(Bloomberg News) Morgan  Stanley, the sixth-largest U.S. bank by assets, halted hiring at its investment-banking group for the rest of 2010, a person briefed on the decision said.

The firm ruled out layoffs through the end of the year, the person said, speaking anonymously because the matter hasn't been publicly disclosed. Jim Wiggins, a spokesman for Morgan Stanley, declined to comment on the hiring freeze. He said the company intends to hire brokers for the Morgan Stanley Smith Barney unit, a joint venture with Citigroup Inc.

The freeze, which includes the New York-based firm's sales and trading units, comes as weak trading and equity underwriting volume may lead the five largest Wall Street banks to post their lowest revenue from investment banking and trading since the fourth quarter of 2008. Bank of America Corp. is firing as many as 400 employees in its global banking and markets division, a person briefed on the matter said last week.

Fox Business Network reported Morgan Stanley's decision to suspend hiring yesterday.

Companies including Barclays Capital and Credit Suisse Group AG also have started reducing staff in Europe. Securities firms around the world will cut as many as 80,000 jobs in the next 18 months as revenue growth begins to slow, bank analyst Meredith Whitney of Meredith Whitney Advisory Group LLC said in a report dated Aug. 31.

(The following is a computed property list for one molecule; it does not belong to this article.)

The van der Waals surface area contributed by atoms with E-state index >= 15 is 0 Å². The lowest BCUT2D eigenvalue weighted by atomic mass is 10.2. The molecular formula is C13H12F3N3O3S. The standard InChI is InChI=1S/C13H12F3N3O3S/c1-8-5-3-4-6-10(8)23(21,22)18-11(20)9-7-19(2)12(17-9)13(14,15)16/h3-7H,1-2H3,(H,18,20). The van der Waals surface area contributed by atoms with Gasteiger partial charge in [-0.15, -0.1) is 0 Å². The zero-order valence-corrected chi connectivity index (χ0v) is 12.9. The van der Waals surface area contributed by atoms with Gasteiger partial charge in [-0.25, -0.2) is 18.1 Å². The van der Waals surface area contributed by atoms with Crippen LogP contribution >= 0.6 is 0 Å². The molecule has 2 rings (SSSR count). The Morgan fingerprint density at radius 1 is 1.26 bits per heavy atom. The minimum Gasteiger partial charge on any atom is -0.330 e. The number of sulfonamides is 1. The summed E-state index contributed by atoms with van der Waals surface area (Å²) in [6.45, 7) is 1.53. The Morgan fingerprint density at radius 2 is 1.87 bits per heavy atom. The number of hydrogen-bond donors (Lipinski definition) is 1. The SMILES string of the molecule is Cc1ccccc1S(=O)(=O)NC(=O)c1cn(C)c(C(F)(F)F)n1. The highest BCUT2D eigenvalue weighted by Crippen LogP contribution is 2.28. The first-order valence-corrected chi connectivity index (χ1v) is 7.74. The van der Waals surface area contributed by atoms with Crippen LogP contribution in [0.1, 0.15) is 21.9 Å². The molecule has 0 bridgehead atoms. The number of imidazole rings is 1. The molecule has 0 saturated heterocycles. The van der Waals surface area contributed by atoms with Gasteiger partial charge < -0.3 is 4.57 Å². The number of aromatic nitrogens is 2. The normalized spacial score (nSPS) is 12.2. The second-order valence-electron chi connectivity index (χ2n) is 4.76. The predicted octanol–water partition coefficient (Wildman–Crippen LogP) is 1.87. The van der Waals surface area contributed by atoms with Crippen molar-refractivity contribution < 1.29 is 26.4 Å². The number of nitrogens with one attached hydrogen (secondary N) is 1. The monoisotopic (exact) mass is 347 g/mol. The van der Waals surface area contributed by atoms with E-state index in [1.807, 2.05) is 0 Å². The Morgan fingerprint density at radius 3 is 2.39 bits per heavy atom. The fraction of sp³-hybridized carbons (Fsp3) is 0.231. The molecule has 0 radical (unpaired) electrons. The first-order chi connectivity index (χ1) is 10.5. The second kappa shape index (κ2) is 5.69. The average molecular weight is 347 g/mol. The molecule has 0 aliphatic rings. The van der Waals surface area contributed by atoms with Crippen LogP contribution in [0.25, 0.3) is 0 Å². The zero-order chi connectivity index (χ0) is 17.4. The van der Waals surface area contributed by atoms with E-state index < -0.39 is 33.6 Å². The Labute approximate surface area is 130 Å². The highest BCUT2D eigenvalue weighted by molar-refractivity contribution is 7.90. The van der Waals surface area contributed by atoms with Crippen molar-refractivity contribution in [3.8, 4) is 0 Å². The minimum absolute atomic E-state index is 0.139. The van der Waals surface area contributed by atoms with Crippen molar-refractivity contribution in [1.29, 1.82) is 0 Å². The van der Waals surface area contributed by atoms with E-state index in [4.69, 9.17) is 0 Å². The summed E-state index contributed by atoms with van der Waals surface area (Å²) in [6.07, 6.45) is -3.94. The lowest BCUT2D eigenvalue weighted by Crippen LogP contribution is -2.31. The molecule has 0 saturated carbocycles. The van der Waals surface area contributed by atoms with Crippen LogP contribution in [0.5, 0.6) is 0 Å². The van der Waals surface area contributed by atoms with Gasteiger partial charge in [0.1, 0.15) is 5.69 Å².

Seven analysts including Richard Staite at Atlantic Equities LLP in London cut third-quarter earnings estimates for Morgan Stanley in the past two weeks, citing weak trading in the quarter. The average estimate is 43 cents a share, down from 57 cents, according to 20 analysts in a Bloomberg survey.

Morgan Stanley added about 400 employees to its sales and trading business since June 2009. The firm's headcount was 62,926 at the end of June, up 3 percent from a year earlier.

Morgan Stanley declined 28 cents, or 1.1 percent, to $24.87 yesterday in New York Stock Exchange composite trading. The shares are down 16 percent this year.